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Who Wants to Be Rich? Expand / Collapse
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Posted Monday, October 20, 2008 4:34 AM
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One thing struck me in that editorial.

It's about being fair, now I totally agree with that being the correct way to go. But I do not believe that is the best way to getting rich. Look at the larger companies, they do as they want and they can handle the lawyers costs. Even if you have the right on your side, can you afford the process against one of em? Look at IBM, they helped Germany during world war 2 with their computers and the death camps, they are still around today and are quite successful.
Post #588464
Posted Monday, October 20, 2008 5:11 AM


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@K Brian, don't forget that the violinist didn't say getting good was simply a matter of spending time; he was saying that not spending the time was a barrier to success. I agree with you that effort won't overcome lack of talent, but that goes for entrepreneurs too - plenty of business people who spend lots of time but aren't successful. However, entrepreneurs with talent still have to put in the time and effort.

@IceDread, I agree that large companies are very good at making their financial clout work for them. However, they still can't "do as they want", since it's amazing how small a moral misjudgement they can make and suddenly be on the hitlist of a huge number of consumers, thereby effectively losing their revenue in one fell swoop. And, whilst we're discussing being fair, it's only reasonable to point out that IBM today is a totally different company to what it was in the post-war years in the same way that Germany today is entirely unlike the country that went to war. I agree that IBM should have had to account for its actions after the war, but how long does one hold a grudge? I suspect 60 years is a little long....

That notwithstanding, though, I agree there are plenty of unscrupulous ways of becoming very rich, though I'm happy that riches in themselves have little enough interest to me that I'm not tempted in any way to exploit those avenues. One does have to live with oneself even after (if?) one manages to amass the wealth.


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Post #588480
Posted Monday, October 20, 2008 5:13 AM


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Steve Jones - Editor (10/19/2008)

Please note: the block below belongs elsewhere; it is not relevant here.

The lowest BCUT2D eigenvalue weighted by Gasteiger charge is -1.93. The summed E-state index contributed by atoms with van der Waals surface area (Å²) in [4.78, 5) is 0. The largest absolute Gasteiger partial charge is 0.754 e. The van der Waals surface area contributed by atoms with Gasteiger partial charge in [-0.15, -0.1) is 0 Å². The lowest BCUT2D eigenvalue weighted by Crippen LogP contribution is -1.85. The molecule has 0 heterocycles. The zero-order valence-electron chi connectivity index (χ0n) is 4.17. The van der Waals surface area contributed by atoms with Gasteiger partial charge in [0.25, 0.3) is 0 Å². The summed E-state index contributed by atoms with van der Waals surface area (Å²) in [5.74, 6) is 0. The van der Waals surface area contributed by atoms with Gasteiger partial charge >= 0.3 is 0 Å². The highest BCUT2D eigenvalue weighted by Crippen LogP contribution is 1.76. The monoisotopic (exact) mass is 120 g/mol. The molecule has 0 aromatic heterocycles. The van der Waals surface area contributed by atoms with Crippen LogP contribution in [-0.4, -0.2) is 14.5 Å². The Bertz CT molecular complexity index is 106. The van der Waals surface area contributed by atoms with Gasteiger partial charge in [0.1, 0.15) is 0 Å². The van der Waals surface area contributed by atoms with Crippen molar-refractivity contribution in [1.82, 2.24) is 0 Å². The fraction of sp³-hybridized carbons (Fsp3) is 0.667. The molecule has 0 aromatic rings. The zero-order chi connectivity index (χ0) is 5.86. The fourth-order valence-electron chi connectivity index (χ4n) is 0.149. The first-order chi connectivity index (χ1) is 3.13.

That's it? I wear you two out on the Financial Crisis poll :)


Heh... the one time I agree with anybody 100% and you ask if "That's it?"... Where'd I put those pork chops? :P


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Post #588481
Posted Monday, October 20, 2008 6:42 AM
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No one going to pick on the violinist? Hard not to understand his point, but no points for gracefully accepting a little adulation.

Most of us worry about money until we hit point x; where that point is often defined by how much time, effort, or stress we'd have to endure to go further. Happiness might be defined as knowing when you have enough. I find that the trap most people fall into (including me occasionally) is that enough seems to keep moving upward and then you're just on the treadmill. Are you happier than you were five years ago? Why not? Will another $10k really make you happy?

To go on about money for a moment, I think it's less about what you make than what you owe. There's a lot to be said for saving the money and then buying whatever thing you need (two exceptions are buying a first home and student loans).


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Post #588500
Posted Monday, October 20, 2008 7:34 AM


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I am rich - I have a loving and happy family, good friends and I am happy with my life. That is what makes me rich. I have never been too materialistic (I say too, because I do love my XBox 360 and it's toys). But I think society puts way too much credence into monetary gain.
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Posted Monday, October 20, 2008 7:49 AM